The wild boar was a common animal in the marshes. During mating season, wild boar migrated from the lowlands below the Jabal H’amrīn to the marshland region. A male boar could reach the size of a small donkey and was known to charge boats. As Muslims, the Marsh Arabs considered boars to be dirty animals and were thus discouraged from touching them. Despite religious beliefs, wild boar hunting was considered a main sporting event for Marsh Arab men.
One April morning, Henry Field, along with Sheikh Fālih’ and his fellow male members of the expedition, scrambled into fifteen boats to go on a wild boar hunting trip, later writing, “We waited for the other boats to pull up into a line. Sheikh Fālih’ then announced that the hunt was to begin” (Field 1955:246). On a reed island, they spotted two wild boars jumping and plunging into the water.
As a guest of the Sheikh, Field fired the first shot, hitting the boar. The Sheikh then fired his gun and killed it. Field wrote, “My boatmen quickly paddled me over to him. The sheikh put out his great hand, beamed with excitement, and shock hands with me. Here was a wonderful team, the foreigner and the sheikh killing a magnificent specimen together” (Field 1955:248).
At the end of the hunt, Field explained to Sheikh Fālih’ that he wanted the boar’s skin and skeleton as specimens for the expedition collection. Since Muslims consider the boar to be unclean, Field’s request created discomfort and doubt in the eyes of the Sheikh and his tribesmen.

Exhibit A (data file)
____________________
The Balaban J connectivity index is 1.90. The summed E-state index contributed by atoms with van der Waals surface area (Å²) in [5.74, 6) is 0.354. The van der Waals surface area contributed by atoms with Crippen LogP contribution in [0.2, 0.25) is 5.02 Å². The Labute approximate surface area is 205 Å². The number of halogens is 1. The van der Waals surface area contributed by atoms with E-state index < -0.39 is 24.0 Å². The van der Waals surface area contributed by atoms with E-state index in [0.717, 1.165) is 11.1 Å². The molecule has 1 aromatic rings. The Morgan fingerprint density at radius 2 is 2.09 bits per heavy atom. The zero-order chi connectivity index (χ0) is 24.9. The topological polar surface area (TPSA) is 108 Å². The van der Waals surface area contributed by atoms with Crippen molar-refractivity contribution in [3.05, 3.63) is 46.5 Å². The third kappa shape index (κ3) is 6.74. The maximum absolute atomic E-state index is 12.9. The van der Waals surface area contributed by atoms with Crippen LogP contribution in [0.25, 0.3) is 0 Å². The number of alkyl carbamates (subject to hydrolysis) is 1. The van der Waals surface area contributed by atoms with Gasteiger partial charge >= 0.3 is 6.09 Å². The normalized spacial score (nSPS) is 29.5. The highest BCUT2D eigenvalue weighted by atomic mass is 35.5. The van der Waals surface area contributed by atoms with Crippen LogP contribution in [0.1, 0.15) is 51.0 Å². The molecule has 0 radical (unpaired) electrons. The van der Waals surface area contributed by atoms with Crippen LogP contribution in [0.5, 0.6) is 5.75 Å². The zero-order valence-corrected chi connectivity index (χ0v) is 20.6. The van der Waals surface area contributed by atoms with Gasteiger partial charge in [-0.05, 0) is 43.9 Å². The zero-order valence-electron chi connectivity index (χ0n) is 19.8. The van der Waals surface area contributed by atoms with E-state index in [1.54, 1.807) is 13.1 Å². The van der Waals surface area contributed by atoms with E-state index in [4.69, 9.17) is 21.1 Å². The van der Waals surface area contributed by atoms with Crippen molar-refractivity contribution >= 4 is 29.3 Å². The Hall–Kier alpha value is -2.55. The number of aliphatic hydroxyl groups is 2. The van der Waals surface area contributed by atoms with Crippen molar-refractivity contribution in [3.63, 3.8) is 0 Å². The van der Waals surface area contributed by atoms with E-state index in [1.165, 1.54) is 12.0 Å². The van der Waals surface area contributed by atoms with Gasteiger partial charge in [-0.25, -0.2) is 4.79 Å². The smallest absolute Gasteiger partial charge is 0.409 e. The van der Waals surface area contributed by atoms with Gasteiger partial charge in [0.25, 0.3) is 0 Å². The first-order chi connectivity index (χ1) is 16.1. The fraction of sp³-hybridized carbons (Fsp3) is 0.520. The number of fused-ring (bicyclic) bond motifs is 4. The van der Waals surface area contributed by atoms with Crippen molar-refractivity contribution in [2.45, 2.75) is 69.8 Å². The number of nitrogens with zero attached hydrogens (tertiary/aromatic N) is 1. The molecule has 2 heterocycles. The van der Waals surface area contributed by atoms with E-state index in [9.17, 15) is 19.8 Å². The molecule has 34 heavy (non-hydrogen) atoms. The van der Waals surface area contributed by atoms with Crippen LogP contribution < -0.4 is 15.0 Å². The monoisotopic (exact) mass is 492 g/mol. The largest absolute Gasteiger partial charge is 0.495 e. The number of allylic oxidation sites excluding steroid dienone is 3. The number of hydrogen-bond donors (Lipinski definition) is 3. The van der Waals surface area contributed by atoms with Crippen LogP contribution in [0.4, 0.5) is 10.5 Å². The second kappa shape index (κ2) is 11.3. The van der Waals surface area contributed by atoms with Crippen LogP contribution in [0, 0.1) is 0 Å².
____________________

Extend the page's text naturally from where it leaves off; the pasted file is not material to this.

We were out in an open space, perhaps a mile across, when from behind I could see the tarrada with Sheikh Falih approaching. He passed us, the sheikh sitting with his 8-gauge gun resting on his knee and the striped flaps of his awning folded back. He waived majestically.
The boatmen steadied the boat. I took a careful bead on the neck of the wild boar and fired a . . . slug. The head of the boar plunged into the water, then came up again, and he churned on into the reeds. There was no time for a second shot.
There was dismay and consternation on the faces of the Arabs. . . . There was some muttering that the beast was unclean and that it was a disgusting sight even for Christians, such as we are, to touch it.
Yusuf worked all through the night and by dawn the borax-treated skin was pegged out on the ground, drying. . . . Later in the day we would be able to pack it in a wooden case, and our first large mammal specimen would be ready for its long journey to Chicago.
|—Henry Field (The Track of Man, pp. 246-249)|